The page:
→ Being brave definitely means having some idea of the consequences of your undertaking. At home many thought we were courageous to set out on an expedition to the North Pole, not least because at times the temperature would drop below minus fifty degrees. When I travelled round South-East Asia giving lectures, I was met with little response when I quoted such temperatures; it didn’t seem that fifty below meant anything at all to my Asian audience. It then occurred to me that perhaps they had never experienced the freezing cold and therefore weren’t impressed by the idea of someone enduring temperatures like that. By contrast, it was because my listeners had seldom been alone for more than fifty minutes that they were so fascinated by the thought of being alone for fifty days on a solo journey to the poles.
→ When I climbed Everest, I was so exhausted during the last 300 metres that I went to sleep whenever I sat down on my rucksack to have a break. All common sense said that I should turn back. But, by that time, I’d stopped listening to reason. All I did was put one leg in front of the other, no matter the cost. I felt like an animal, and I acted out of instinct and nothing more. I’ve been given credit for my courage that day and for staying the course. Personally I believe I was neither brave nor cowardly, I was merely dopey and had stopped thinking rationally. Courage presupposes fear, or at least concern for one’s safety, and that was something I had neither the wits nor the strength to consider.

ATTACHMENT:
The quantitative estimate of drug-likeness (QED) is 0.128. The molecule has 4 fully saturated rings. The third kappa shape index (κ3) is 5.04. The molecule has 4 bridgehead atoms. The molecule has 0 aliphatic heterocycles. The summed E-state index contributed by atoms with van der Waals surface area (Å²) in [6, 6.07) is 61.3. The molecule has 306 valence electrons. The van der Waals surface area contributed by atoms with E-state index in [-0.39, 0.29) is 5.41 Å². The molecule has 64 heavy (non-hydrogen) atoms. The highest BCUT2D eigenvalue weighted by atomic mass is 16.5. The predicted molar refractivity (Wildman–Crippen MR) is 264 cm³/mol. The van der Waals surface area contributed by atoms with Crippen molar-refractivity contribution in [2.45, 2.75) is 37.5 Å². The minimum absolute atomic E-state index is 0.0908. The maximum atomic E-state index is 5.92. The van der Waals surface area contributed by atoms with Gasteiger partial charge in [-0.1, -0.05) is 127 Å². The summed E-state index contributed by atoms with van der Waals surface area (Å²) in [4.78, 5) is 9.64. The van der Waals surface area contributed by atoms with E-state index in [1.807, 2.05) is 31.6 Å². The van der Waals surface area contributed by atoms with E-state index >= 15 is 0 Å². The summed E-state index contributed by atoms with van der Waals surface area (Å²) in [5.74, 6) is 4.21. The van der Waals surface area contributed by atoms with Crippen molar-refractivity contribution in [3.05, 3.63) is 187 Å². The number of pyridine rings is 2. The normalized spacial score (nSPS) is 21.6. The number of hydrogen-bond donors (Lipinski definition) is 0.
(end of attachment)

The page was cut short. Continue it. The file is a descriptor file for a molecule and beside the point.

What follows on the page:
→ Showing courage in day-to-day life can be a different challenge altogether. Now and again it strikes me that I’d rather climb Everest twice again than have to go through what some people face in everyday life, with all its injustice and cruelty. Being responsible for raising three teenage girls seems far more daunting to me than scaling any mountain. It takes so much courage to battle a serious illness, to show kindness, keep promises, to end relationships – not to mention daring to love and to express love – to deal with betrayal, disappointments and sorrow. As the Norwegian psychiatrist Finn Skårderud once asked: ‘What is a bungee jump compared to waiting for the call of a loved one that never comes?’